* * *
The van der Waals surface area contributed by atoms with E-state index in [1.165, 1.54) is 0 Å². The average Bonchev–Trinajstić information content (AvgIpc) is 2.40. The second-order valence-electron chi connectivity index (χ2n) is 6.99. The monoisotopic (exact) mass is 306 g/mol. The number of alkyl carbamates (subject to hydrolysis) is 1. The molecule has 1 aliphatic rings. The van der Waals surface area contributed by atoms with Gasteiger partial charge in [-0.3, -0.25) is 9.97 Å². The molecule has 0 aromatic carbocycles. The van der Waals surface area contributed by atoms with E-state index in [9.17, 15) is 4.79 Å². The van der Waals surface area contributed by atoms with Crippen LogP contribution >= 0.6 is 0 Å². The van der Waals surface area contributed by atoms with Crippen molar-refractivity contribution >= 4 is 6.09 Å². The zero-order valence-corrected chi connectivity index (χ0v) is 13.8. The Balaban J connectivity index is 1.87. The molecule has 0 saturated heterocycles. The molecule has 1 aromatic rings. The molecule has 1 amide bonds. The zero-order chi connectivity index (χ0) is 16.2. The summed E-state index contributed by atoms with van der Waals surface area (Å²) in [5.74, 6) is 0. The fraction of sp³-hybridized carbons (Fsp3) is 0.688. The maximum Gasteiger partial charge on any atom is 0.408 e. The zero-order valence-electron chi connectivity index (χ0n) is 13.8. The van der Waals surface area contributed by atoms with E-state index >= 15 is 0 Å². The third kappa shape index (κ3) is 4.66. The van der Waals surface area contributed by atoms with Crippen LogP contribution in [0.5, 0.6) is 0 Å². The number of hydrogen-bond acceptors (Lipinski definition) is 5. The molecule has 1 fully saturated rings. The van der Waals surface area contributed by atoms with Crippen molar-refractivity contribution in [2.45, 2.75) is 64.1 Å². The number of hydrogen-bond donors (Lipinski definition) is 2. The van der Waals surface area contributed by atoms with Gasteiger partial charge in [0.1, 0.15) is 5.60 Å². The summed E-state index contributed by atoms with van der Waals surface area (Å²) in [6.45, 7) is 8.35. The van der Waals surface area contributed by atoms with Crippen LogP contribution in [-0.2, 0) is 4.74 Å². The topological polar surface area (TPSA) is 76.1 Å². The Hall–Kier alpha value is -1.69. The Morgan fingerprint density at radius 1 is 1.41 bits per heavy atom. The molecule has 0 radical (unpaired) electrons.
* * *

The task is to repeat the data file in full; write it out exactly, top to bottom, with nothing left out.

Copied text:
The van der Waals surface area contributed by atoms with E-state index in [1.165, 1.54) is 0 Å². The average Bonchev–Trinajstić information content (AvgIpc) is 2.40. The second-order valence-electron chi connectivity index (χ2n) is 6.99. The monoisotopic (exact) mass is 306 g/mol. The number of alkyl carbamates (subject to hydrolysis) is 1. The molecule has 1 aliphatic rings. The van der Waals surface area contributed by atoms with Gasteiger partial charge in [-0.3, -0.25) is 9.97 Å². The molecule has 0 aromatic carbocycles. The van der Waals surface area contributed by atoms with E-state index in [9.17, 15) is 4.79 Å². The van der Waals surface area contributed by atoms with Crippen LogP contribution >= 0.6 is 0 Å². The van der Waals surface area contributed by atoms with Crippen molar-refractivity contribution >= 4 is 6.09 Å². The zero-order valence-corrected chi connectivity index (χ0v) is 13.8. The Balaban J connectivity index is 1.87. The molecule has 0 saturated heterocycles. The molecule has 1 aromatic rings. The molecule has 1 amide bonds. The zero-order chi connectivity index (χ0) is 16.2. The summed E-state index contributed by atoms with van der Waals surface area (Å²) in [5.74, 6) is 0. The fraction of sp³-hybridized carbons (Fsp3) is 0.688. The maximum Gasteiger partial charge on any atom is 0.408 e. The zero-order valence-electron chi connectivity index (χ0n) is 13.8. The van der Waals surface area contributed by atoms with E-state index >= 15 is 0 Å². The third kappa shape index (κ3) is 4.66. The van der Waals surface area contributed by atoms with Crippen LogP contribution in [0.5, 0.6) is 0 Å². The number of hydrogen-bond acceptors (Lipinski definition) is 5. The molecule has 1 fully saturated rings. The van der Waals surface area contributed by atoms with Crippen molar-refractivity contribution in [2.45, 2.75) is 64.1 Å². The number of hydrogen-bond donors (Lipinski definition) is 2. The van der Waals surface area contributed by atoms with Gasteiger partial charge in [0.1, 0.15) is 5.60 Å². The summed E-state index contributed by atoms with van der Waals surface area (Å²) in [6.45, 7) is 8.35. The van der Waals surface area contributed by atoms with Crippen LogP contribution in [-0.2, 0) is 4.74 Å². The topological polar surface area (TPSA) is 76.1 Å². The Hall–Kier alpha value is -1.69. The Morgan fingerprint density at radius 1 is 1.41 bits per heavy atom. The molecule has 0 radical (unpaired) electrons.